But as I reflected more on it, I have realized that there are many things that we in ministry, in missions, in the church, can learn from how the world is responding to & reacting to this health crisis.  I am just reflecting & not assuming to know anything medically about the disease.  But after serving in ministry and missions for the last 15 years, I have seen that there are a lot of ways that I can grow in serving God’s people from reflecting on this and so that’s why I am sharing these 10 things here:

1.  Admit there is a disease, a problem, and a solution.
    There are many critics of the Ebola outbreak who are asking why the global community didn’t do anything to help with the disease until it was too late.  Even though it started in 2013, it didn’t make global news until more than half way through 2014.  Many people are questioning how we could have avoided it spreading so far, and the clear answer is that it should have been dealt with early on in it’s progression.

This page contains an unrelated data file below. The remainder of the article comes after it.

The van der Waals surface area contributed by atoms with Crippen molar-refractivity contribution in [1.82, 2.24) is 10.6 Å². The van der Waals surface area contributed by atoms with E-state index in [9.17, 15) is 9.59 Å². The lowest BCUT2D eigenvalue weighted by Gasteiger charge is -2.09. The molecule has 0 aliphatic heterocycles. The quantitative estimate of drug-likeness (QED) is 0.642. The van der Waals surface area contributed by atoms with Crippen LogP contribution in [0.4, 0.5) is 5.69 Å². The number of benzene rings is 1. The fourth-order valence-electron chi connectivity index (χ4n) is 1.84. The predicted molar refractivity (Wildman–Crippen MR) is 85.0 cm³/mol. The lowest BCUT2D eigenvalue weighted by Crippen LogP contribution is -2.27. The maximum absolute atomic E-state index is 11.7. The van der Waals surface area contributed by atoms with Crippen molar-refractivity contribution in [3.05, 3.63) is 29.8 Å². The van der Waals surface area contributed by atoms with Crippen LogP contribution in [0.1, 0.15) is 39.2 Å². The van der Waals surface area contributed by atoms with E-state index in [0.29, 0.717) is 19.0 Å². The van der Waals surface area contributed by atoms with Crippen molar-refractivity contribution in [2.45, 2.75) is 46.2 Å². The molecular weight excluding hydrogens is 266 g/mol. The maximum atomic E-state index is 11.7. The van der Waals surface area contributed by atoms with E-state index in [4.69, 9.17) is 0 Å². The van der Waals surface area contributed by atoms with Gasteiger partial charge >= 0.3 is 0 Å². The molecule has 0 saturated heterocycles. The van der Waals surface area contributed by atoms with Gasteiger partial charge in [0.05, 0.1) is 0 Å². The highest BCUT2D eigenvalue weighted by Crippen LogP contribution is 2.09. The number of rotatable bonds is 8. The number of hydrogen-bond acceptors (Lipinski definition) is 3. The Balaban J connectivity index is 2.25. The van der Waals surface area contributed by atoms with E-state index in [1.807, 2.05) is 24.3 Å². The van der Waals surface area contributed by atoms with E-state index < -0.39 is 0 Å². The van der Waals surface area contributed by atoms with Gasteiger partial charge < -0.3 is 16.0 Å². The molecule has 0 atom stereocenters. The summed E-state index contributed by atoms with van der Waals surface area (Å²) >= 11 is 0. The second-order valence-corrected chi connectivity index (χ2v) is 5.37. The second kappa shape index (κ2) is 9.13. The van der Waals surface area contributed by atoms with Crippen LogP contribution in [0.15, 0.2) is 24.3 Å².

In the Christian church today, we are slow to define the disease affecting humanity, the problem and the solution.  In attempting to be tolerant, Christians don’t want to call sin sin, we don’t want to point to Jesus as the only way for salvation, and in seeking to not offend anyone, we have lost our mission.  We are avoiding naming the disease and moving towards making sure everyone has a chance to about the solution - salvation through the grace of Jesus.  If someone in any country had a cure for Ebola and was withholding it, everyone in the world would say that they are doing an injustice to the world and causing many people to suffer because of their inaction.  Yet, look at how sedentary Christians have become - we know that Jesus is the only way to eternal life (only cure for the disease of sin & its eternal consequences), yet we still choose comfort & popularity over radically living so that we are constantly pointing people to Christ.  We know the cure for the disease yet we are too scared/comfortable/unsure to go out and share it with a dying world!   (See also Romans 3:23, Acts 4:12)